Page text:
I am a Ph.D. Candidate in the Marine Biology Interdisciplinary Program at Texas A&M University at Galveston. My research interests focus on behavioral ecology of cetaceans and include a broad interest in the ecology of marine habitats supporting megafauna.
In 2010 I conducted a pilot study on seasonal occurrence patterns and social strategies of humpback whales (Megaptera novaeangliae) wintering off Puerto Rico. This fringe habitat to the larger aggregation in the breeding grounds off Dominican Republic is the area for my dissertation research where data collection commences each winter. Association patterns (conspecific and interspecies), habitat use, and movement patterns of these great whales are being examined in the context of social strategies with the potential to understand the importance of smaller, sparsely populated habitats. This research area affords opportunity to collect data that risks being masked in large aggregations and is the site for a long term investigation of humpback whales.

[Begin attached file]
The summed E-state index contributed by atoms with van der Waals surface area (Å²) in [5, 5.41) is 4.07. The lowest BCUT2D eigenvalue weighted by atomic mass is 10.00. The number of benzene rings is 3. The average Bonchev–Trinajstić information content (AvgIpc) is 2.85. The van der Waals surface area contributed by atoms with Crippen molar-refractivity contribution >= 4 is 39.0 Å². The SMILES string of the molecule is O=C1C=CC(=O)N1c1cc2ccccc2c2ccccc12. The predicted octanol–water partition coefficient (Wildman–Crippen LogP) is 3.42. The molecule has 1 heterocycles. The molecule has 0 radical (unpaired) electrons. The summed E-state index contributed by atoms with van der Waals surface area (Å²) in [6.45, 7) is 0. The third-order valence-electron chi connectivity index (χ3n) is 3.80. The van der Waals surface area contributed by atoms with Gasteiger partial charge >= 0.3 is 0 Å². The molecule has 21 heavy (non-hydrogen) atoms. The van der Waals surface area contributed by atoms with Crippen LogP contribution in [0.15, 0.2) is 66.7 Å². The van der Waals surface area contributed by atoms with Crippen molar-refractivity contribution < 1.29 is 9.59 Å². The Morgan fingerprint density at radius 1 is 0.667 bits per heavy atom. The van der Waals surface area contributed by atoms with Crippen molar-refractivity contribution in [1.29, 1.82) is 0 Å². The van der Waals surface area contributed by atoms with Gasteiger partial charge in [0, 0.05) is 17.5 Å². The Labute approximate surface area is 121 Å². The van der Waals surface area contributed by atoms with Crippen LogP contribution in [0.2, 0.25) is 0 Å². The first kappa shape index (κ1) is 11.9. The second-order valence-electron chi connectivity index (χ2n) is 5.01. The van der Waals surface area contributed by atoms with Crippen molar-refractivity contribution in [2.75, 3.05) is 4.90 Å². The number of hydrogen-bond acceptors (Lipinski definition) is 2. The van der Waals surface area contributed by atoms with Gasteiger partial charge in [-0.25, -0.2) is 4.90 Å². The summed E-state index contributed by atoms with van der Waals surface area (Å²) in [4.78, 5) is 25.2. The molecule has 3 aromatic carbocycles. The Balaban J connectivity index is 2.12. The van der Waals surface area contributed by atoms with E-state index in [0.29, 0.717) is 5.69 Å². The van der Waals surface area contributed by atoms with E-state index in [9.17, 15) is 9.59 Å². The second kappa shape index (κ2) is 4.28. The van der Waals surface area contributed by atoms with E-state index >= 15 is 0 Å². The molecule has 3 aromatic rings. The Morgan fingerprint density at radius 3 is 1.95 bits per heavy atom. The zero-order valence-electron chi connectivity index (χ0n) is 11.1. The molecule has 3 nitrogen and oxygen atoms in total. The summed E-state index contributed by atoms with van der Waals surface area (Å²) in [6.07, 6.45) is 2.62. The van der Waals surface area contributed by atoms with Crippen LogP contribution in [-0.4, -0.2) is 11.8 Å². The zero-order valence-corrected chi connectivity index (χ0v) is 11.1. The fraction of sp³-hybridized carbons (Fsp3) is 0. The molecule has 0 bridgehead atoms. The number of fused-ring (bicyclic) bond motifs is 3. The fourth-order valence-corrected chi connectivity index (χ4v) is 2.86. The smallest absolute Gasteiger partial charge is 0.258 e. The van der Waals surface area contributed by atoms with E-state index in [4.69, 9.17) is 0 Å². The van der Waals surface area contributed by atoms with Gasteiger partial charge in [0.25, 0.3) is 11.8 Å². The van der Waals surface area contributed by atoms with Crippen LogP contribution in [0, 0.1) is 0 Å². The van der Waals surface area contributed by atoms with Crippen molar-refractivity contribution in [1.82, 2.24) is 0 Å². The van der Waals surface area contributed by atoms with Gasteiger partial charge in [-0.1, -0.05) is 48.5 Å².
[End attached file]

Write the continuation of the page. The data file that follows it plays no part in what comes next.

My background includes a career as a clinical laboratory scientist, licensed paramedic, and advanced life support instructor. Experience gained in medicine and teaching (behavioral ecology and physiology of humans!) continues to support a unique perspective into the behaviors of marine mammals. I continue to teach adults as the Director of Research and Education at the Marine and Coastal Ecology Research Center based in Texas with a field station in San German, Puerto Rico, USA and participate in marine mammal research projects globally.
My personal life is enriched by my four children and 5 grandchildren and my haven in the Texas Hill Country.